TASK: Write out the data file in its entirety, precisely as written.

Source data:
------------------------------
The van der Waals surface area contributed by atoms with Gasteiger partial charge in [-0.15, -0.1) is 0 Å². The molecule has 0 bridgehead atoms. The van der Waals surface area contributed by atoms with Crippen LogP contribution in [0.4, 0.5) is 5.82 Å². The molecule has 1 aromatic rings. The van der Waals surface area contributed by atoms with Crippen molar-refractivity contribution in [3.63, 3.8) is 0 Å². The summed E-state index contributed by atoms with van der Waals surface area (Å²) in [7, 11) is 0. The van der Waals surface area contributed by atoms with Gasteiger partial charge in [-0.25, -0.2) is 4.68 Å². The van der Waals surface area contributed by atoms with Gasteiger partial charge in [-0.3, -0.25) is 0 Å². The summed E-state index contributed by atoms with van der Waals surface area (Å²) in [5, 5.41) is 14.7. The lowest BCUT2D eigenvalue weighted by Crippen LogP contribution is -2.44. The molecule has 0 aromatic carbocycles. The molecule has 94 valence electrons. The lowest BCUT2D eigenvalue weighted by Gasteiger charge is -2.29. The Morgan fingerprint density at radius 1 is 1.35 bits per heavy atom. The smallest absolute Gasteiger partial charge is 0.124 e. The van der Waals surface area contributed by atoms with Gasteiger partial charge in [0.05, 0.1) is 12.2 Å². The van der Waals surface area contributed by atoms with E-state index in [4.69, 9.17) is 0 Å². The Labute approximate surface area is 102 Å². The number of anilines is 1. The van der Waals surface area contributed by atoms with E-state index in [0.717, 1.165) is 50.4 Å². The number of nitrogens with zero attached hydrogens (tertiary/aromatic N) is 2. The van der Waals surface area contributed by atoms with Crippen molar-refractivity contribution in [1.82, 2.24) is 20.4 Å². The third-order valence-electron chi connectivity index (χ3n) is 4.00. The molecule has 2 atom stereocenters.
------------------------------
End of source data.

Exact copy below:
The van der Waals surface area contributed by atoms with Gasteiger partial charge in [-0.15, -0.1) is 0 Å². The molecule has 0 bridgehead atoms. The van der Waals surface area contributed by atoms with Crippen LogP contribution in [0.4, 0.5) is 5.82 Å². The molecule has 1 aromatic rings. The van der Waals surface area contributed by atoms with Crippen molar-refractivity contribution in [3.63, 3.8) is 0 Å². The summed E-state index contributed by atoms with van der Waals surface area (Å²) in [7, 11) is 0. The van der Waals surface area contributed by atoms with Gasteiger partial charge in [-0.25, -0.2) is 4.68 Å². The van der Waals surface area contributed by atoms with Gasteiger partial charge in [-0.3, -0.25) is 0 Å². The summed E-state index contributed by atoms with van der Waals surface area (Å²) in [5, 5.41) is 14.7. The lowest BCUT2D eigenvalue weighted by Crippen LogP contribution is -2.44. The molecule has 0 aromatic carbocycles. The molecule has 94 valence electrons. The lowest BCUT2D eigenvalue weighted by Gasteiger charge is -2.29. The Morgan fingerprint density at radius 1 is 1.35 bits per heavy atom. The smallest absolute Gasteiger partial charge is 0.124 e. The van der Waals surface area contributed by atoms with Gasteiger partial charge in [0.05, 0.1) is 12.2 Å². The van der Waals surface area contributed by atoms with E-state index in [4.69, 9.17) is 0 Å². The Labute approximate surface area is 102 Å². The number of anilines is 1. The van der Waals surface area contributed by atoms with E-state index in [0.717, 1.165) is 50.4 Å². The number of nitrogens with zero attached hydrogens (tertiary/aromatic N) is 2. The van der Waals surface area contributed by atoms with Crippen molar-refractivity contribution in [1.82, 2.24) is 20.4 Å². The third-order valence-electron chi connectivity index (χ3n) is 4.00. The molecule has 2 atom stereocenters.